India has hideous problems, as does the rest of the world. But each year, even during the crash, the UN Human Development Index has hit new records. We are living in an era where the world’s problems are being outweighed by its breakthroughs.
As countries grow richer, they grow healthier. Life expectancy keeps setting new records, for both the rich and the poor world, as developments in medicine advance rapidly. Malaria deaths peaked in 2004 and even Aids deaths peaked five years ago. Anthony Fauci, America’s leading authority on the disease, said last month that there could be an “Aids-free generation” in the reasonable future. “We have no excuse, scientifically, to say we cannot do it,” he told an Aids conference in Washington. Such a statement would have been unimaginable just a decade ago. Aids remains the world’s most lethal contagious disease, responsible for almost two million deaths each year. But medicine is catching up with it. We can now dare to believe that Aids will go the way of smallpox.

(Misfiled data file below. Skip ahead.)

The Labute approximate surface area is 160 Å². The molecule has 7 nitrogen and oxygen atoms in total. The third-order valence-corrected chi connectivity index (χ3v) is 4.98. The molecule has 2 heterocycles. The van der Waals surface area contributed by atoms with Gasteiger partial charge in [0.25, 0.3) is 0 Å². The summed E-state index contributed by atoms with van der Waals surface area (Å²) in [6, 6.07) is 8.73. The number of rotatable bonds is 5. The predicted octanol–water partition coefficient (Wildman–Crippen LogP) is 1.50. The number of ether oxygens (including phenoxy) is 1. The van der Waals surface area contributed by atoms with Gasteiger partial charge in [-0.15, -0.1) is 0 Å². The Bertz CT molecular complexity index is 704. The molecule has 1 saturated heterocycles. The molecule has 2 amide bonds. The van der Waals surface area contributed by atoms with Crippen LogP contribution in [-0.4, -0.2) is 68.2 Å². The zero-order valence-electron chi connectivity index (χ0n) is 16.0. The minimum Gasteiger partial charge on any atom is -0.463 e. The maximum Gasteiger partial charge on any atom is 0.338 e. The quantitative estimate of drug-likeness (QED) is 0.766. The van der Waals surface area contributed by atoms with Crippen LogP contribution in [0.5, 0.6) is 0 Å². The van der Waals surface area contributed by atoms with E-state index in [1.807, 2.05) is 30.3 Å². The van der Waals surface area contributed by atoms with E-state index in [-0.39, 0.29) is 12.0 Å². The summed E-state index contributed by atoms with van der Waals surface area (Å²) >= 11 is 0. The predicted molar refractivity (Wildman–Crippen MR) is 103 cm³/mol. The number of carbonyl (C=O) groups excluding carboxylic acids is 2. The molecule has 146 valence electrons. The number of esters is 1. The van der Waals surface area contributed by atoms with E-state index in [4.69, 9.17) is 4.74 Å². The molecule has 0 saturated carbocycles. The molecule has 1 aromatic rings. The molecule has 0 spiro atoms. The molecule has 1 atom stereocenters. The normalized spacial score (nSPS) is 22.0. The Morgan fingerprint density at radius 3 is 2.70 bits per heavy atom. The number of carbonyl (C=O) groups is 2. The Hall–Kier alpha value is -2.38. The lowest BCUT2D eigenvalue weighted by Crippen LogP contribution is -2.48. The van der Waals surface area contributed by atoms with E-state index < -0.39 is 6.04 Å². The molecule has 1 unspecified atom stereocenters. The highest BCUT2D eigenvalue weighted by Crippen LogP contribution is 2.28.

A healthier world means a rising population. This, in turn, leads to neo-Malthusians worrying about how the planet won’t have enough resources for all of us – but history proves them wrong. The great British economist, William Stanley Jevons, warned in 1865 that the economy was on the brink of collapse because the coal would run out. Oil was used instead, and everything changed. In the last five years a new energy source, shale gas, has halved American electricity prices. The thousands of British wind turbines may be rendered redundant by shale deposits discovered in Lancashire, which could yet turn Blackpool into the Dallas of England.